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Bullied by work colleague, sly tactics, stress levels high :(

(26 Posts)
crushedintherush Sat 05-Jan-13 20:39:19

Please help, I need some advice about a work colleague who I feel is using sly tactics to discredit my work. It started 18 months ago when due to organisational changes, I and my colleagues had to re-apply for our jobs.

A few weeks after re-applying, I was informed by my then line manager that they were offering me redeployment.

She explained they took my previous/ present skills into account, and felt I'd be more suited to an alternative job role they were offering in a different dept. I had seen this particular job role advertised in the bulletin but I didn't apply for it because I didn't think I'd get it, so I was surprised when they offered it to me. A change is as good as the rest, I reasoned, so I accepted quite happily.

I had no idea that some of my colleagues had applied for that particular role, only to be turned down. Once people realised I was offered the job without actually applying for it, they felt that I had effectively stolen it from someone else.

One of the women who applied for the job, went to complain to the manager and was also offered a job in the dept I was starting in. Her friend had also applied but was turned down. So I ended up in this new dept with this woman who made it known to everybody else from day 1 that I had stolen her friends job and that I shouldn't be working there. As time went on, I thought she'd 'move on' from it, but she has continuously found little ways to make my life a misery, little things that only I can see, but nobody can't, finding fault with my work and just sitting there talking while I'm running round like an idiot trying to get everything done.

Her husband passed away 12 months ago. I felt sorry for her at the time and tried to make her working life easier for her but since then, she uses her 'sad eyes' and widowhood' status when I try to explain I need help myself.

I tried to tell my supervisor but it all came out wrong and I ended up sounding like I was being mean, and she hsn't spoken to me hardly since, like I'm a troublecauser. I'm ran into the ground totally stressed and I look it too, which my colleague takes great delight in telling me.

What can I do? I can't carry on sad

Ohhelpohnoitsa Sat 05-Jan-13 22:12:22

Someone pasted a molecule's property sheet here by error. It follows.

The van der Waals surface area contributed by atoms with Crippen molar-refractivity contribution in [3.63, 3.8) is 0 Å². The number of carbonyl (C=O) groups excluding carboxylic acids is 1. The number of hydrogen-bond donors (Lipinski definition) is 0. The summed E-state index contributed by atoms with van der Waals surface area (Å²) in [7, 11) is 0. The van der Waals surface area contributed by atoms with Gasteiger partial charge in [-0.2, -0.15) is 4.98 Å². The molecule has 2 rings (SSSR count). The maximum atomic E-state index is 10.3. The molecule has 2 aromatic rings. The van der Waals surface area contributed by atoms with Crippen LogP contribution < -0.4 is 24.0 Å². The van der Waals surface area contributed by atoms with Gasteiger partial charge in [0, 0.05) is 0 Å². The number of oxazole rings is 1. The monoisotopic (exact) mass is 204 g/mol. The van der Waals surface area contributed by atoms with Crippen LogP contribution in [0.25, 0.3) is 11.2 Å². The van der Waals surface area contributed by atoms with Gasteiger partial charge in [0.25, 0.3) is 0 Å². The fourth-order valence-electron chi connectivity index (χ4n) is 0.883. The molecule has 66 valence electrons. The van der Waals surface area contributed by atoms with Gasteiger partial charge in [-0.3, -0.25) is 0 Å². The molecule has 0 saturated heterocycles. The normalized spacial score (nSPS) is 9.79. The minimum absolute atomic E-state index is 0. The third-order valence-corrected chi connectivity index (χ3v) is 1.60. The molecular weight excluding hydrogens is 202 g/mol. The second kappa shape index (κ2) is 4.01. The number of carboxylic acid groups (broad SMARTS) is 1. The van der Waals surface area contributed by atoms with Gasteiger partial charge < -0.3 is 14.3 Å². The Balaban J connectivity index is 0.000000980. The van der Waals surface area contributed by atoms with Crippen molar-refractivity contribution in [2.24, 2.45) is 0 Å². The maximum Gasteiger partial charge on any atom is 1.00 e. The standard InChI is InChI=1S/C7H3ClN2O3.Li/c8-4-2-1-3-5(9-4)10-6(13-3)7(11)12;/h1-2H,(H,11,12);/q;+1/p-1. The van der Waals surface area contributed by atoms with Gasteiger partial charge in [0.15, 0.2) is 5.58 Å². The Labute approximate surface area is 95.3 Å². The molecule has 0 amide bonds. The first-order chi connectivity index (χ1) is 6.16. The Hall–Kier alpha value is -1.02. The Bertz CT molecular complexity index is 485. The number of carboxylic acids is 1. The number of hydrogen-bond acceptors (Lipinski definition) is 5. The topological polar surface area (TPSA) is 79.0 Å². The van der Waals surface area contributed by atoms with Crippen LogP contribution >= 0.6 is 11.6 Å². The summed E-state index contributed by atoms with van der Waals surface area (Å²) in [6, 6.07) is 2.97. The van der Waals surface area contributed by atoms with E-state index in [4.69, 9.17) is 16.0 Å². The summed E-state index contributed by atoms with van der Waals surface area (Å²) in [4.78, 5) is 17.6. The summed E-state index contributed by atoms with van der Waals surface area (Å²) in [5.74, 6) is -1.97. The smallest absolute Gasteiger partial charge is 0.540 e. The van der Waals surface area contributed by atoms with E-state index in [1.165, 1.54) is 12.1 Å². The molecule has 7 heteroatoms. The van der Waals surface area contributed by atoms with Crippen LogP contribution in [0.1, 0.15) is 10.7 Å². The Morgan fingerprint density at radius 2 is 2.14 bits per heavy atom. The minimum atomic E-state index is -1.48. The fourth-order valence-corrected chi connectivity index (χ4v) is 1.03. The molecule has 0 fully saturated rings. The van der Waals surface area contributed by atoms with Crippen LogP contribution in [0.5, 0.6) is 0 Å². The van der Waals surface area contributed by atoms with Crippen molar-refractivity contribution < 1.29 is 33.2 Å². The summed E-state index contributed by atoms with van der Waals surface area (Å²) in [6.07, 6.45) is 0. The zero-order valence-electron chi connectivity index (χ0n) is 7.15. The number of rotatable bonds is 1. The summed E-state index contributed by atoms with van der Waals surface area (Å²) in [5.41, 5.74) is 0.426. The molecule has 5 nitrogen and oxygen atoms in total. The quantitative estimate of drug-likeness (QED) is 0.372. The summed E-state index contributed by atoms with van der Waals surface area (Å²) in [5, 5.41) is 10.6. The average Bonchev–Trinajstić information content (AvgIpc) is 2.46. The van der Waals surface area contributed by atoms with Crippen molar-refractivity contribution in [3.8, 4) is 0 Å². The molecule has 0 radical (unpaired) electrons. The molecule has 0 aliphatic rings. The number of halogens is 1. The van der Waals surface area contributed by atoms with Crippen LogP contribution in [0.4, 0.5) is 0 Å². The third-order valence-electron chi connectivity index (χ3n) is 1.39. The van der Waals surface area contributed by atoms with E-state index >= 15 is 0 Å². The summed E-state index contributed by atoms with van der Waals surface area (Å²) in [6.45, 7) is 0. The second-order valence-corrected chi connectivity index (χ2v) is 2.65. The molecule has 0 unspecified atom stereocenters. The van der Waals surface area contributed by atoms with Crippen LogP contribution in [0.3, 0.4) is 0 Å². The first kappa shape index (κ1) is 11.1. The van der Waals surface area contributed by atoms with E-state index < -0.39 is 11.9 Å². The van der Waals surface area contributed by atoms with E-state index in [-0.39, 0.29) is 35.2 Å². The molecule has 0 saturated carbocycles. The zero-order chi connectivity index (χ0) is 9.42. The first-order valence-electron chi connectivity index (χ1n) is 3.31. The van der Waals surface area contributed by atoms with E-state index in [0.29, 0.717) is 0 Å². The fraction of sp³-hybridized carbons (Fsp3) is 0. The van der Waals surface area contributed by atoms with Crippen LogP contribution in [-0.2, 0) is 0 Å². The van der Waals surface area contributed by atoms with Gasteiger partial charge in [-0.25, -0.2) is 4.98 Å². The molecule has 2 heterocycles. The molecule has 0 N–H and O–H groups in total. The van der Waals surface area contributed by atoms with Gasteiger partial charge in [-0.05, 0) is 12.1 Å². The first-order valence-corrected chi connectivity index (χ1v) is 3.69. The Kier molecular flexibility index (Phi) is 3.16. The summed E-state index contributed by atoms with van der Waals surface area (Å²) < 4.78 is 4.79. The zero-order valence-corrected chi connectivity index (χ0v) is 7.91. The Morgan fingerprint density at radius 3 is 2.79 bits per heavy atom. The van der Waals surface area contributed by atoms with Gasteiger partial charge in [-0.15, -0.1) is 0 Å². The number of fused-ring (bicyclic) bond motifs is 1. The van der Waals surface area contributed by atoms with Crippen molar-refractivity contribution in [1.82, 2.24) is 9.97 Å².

Message withdrawn at poster's request.

NanaNina Sat 05-Jan-13 22:16:20

Think you might get more response in "Relationships"

crushedintherush Sun 06-Jan-13 10:54:58

Ohhelp, was thinking of starting a diary but just been soo tired and stressed that every time I try to think of examples, my mind goes blank.
Tomorrow is going to be horrible as we are full to capacity in the clinic and I know she will leave me on my own. Keep thinking of not going in, give her a busy day for once, but that is sinking to her level.

crushedintherush Sun 06-Jan-13 10:57:07

Nananina, you have a point, I'm new to Mumnset so still learning. How do I change my post to relationships?

WaspFactory Sun 06-Jan-13 11:01:47

I fear that due to the fact that her husband died 12 months ago, any complaint you make about her, unless it is a serious one, will make you look bad. She will be given a lot of extra leeway because of her bereavement, and rightly so, but it won't last forever. If she doesn't pull her weight, other people will realise eventually.

crushedintherush Sun 06-Jan-13 11:11:23

Meant to say, ohhelp, thanks for the advice. Maybe if I have the day off tomorrow, it might give me time to think of examples/incidents for my diary while I have the house to myself.

I haven't had a day off sick in 2.5 years, so it's not like I do it often. If I enjoy it, I might take Tuesday off too.

crushedintherush Sun 06-Jan-13 11:45:28


I agree she would be given some leeway because of her bereavement, and I feel for her because her and her husband were soulmates, but every now and again, she starts bragging to people how much money is coming in due to his bereavement (he had a business and she sold it after he died). And she likes to brag loudly...